[LINK] Government could demand Web history
rchirgwin at ozemail.com.au
Sun Jun 13 07:29:46 EST 2010
Kim, which of the known facts supports that statement? It looks to me
like a bit of writer's license...
Yes, the proposal is objectionable, but I consider it important to work
with facts rather than screaming 72-point tabloid headlines.
The EDD requires storage - but access to the stored data requires a
Moreover, we have a repeated journalistic assertion that web browsing
history and e-mails are to be stored, even though:
1. The EDD, which is supposed to be the basis of the consideration, does
not ask for the storage of communication content; and
2. The AG department says it's not considering the content of the
I would criticise Dylan Welch for jumping off the edge of Telegraph
Gorge on this story - except that everyone else seems to be doing the
same thing. The extent of the proposed storage is a central fact of the
story, and nobo^h^h^h^h nearly nobody seems to care whether they report
it right or not.
Kim Holburn wrote:
> Note: "and they don't want to have to apply to a court to get it."
>> Big brother wants all your bits and bytes
>> DYLAN WELCH June 12, 2010
>> THE federal government wants your personal internet data, and they
>> don't want to have to apply to a court to get it.
>> Revelations that the federal government wants Australia's 400-odd
>> internet service providers (ISPs) to log and retain customers' web
>> browsing data, so law enforcement can access it during criminal
>> cases, have sparked alarm in the industry.
>> Currently law enforcement needs court-approved search warrants
>> before they can record someone's personal data via their ISP. The
>> proposed regulation would mean companies would be forced to store
>> certain information for several years just in case it was later
>> ''Once you store that information you increase the risk of abuse,''
>> a source who works for an ISP said.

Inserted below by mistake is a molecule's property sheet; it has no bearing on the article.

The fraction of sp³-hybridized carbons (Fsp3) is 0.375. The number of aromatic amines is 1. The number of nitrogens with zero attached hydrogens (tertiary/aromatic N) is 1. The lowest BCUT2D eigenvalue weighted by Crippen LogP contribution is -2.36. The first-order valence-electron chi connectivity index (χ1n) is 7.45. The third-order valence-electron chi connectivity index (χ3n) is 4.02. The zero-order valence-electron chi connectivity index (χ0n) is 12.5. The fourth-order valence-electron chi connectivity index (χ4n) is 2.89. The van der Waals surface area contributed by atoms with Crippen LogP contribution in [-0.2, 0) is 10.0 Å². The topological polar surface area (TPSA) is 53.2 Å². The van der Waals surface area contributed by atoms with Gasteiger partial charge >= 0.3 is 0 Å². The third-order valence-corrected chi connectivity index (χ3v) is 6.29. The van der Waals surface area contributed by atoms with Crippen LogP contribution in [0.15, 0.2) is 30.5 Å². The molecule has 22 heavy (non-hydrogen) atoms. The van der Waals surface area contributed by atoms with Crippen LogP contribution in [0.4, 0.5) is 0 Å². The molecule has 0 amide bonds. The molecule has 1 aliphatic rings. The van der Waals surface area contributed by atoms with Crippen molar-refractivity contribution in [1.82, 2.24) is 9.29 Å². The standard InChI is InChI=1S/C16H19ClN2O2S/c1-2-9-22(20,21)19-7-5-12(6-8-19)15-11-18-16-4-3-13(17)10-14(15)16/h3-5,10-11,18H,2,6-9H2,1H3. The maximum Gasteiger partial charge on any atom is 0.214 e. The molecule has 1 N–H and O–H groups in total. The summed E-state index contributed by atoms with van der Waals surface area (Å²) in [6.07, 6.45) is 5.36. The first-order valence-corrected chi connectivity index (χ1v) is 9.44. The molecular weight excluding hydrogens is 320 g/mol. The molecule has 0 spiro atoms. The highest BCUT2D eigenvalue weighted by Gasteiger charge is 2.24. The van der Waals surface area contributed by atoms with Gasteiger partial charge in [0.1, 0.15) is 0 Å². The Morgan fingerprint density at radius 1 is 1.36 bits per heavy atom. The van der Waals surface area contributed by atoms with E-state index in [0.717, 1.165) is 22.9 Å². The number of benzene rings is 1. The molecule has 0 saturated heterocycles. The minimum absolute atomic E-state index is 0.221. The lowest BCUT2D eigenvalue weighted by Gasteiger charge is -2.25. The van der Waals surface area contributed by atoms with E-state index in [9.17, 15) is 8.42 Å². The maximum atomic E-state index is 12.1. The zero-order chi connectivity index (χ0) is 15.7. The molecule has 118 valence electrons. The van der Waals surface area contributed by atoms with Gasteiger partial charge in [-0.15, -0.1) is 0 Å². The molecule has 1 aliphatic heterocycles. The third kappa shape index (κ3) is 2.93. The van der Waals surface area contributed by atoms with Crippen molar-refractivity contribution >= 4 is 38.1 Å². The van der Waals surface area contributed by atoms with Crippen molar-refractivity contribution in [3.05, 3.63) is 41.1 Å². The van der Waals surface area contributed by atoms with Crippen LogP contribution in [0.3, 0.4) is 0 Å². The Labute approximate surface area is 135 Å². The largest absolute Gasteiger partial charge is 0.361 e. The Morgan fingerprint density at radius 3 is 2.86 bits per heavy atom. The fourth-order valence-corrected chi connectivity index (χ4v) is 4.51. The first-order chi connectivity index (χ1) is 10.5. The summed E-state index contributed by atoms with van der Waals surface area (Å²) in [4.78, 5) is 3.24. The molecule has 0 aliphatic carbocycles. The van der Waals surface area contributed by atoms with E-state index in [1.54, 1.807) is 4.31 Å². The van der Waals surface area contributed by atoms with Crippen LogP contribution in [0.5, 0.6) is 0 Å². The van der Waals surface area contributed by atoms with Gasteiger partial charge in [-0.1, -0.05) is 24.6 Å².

>> ''We can put our hands on our hearts and say we're good guys and we
>> don't do anything wrong, but can we say that of every other player
>> in the market?'' the source said. ''Compliance would be a big
>> The proposed regulation was broached with industry late last year
>> during consultations with the Attorney-General's Department and is
>> believed to still be in its early stages.
>> The spokesman for internet rights group Electronic Frontiers
>> Australia, Geordie Guy, said it was ironic that the government was
>> trying to encourage ISPs to retain data at the same time that it was
>> chastising Google for doing a similar thing.
>> ''The Attorney-General's Department has instructed the AFP to look
>> at Google and their conduct in terms of sniffing wireless data … how
>> they can expect to have any credibility when they are looking at
>> instructing ISPs to do exactly the same thing, I'm not sure,'' Mr
>> Guy said.
>> The government's plans were revealed yesterday in an article by
>> online tech magazine ZDNet.com.au.
>> Australia is not the first country to consider compulsory data
>> retention for its ISPs, and in 2006 the European Union adopted a
>> policy that required some states to retain data for between six and
>> 24 months.
>> The Attorney-General's Department yesterday confirmed in a statement
>> it was looking at the new regulation.
>> ''The Attorney-General's Department has been looking at the European
>> Directive on Data Retention, to consider whether such a regime is
>> appropriate within Australia's law enforcement and security context.''